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HBSC Scotland presents: Asking adolescents: the challenges of survey research on young people

Dorothy Currie (HBSC Scotland, University of St Andrews) will give a presentation titled Asking adolescents: the challenges of survey research on young people to close the Doing Survey Research with Young People workshop taking place in Edinburgh on the 2nd of April.

In addition to being a member of the Scottish HBSC team, Dorothy also sits on the international network's Coordinating Committee and is Chair of HBSC's Methodological Development Group.


Carrying out surveys of young people involves many challenges that differ from similar research with adults. As researchers we have a duty to ensure such surveys are specifically designed for young people, considering issues such as access; informed consent (from who?); administration methods and settings; and using questions that are age appropriate in content and vocabulary. We also have a duty to ensure that we do not waste young people’s time, that the data we generate from such surveys is of high quality and that it is used to its maximum potential through our dissemination strategy.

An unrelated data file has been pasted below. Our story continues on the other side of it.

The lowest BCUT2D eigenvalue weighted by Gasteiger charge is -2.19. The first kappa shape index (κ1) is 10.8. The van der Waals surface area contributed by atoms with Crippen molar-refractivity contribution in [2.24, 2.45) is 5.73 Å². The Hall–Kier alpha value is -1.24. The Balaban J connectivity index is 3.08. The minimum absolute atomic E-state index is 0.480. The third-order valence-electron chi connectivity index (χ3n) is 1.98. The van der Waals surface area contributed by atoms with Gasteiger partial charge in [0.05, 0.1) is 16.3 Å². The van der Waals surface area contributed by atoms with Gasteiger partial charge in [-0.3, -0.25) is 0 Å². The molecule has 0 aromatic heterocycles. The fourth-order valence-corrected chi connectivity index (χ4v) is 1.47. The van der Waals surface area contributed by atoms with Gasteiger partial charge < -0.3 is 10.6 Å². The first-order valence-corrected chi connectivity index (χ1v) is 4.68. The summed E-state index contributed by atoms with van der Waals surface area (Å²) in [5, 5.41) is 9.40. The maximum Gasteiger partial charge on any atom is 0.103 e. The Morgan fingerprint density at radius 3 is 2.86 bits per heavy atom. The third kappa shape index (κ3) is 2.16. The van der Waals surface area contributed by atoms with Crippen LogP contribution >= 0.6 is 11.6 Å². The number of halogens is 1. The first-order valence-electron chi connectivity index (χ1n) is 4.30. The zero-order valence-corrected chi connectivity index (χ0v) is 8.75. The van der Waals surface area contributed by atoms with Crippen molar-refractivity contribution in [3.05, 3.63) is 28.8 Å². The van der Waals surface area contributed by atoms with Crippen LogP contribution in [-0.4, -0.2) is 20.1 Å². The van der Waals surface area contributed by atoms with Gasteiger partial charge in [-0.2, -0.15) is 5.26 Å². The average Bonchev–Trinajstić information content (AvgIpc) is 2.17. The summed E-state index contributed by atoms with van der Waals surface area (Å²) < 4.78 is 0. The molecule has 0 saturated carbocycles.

Producing comparative data from surveys of young people carried out in many countries adds another layer of complexity, such as problems of translation, differing guidelines for consent (or no guidelines!), different school systems, and different cultural relevance, acceptability or understanding of specific concepts. International dissemination frequently involves country rankings, which have the potential for both positive and negative impacts on the young people surveyed.

The challenges specific to surveys of young people will be illustrated with examples from a long-running international repeat cross-sectional survey of adolescent health and wellbeing; the Health Behaviour in School-aged Children (HBSC) survey: a WHO cross-national collaborative study.

see here for further details
contact: Mr Joe Hancock

item 2215
[27-03-2014 to 10-04-2014]


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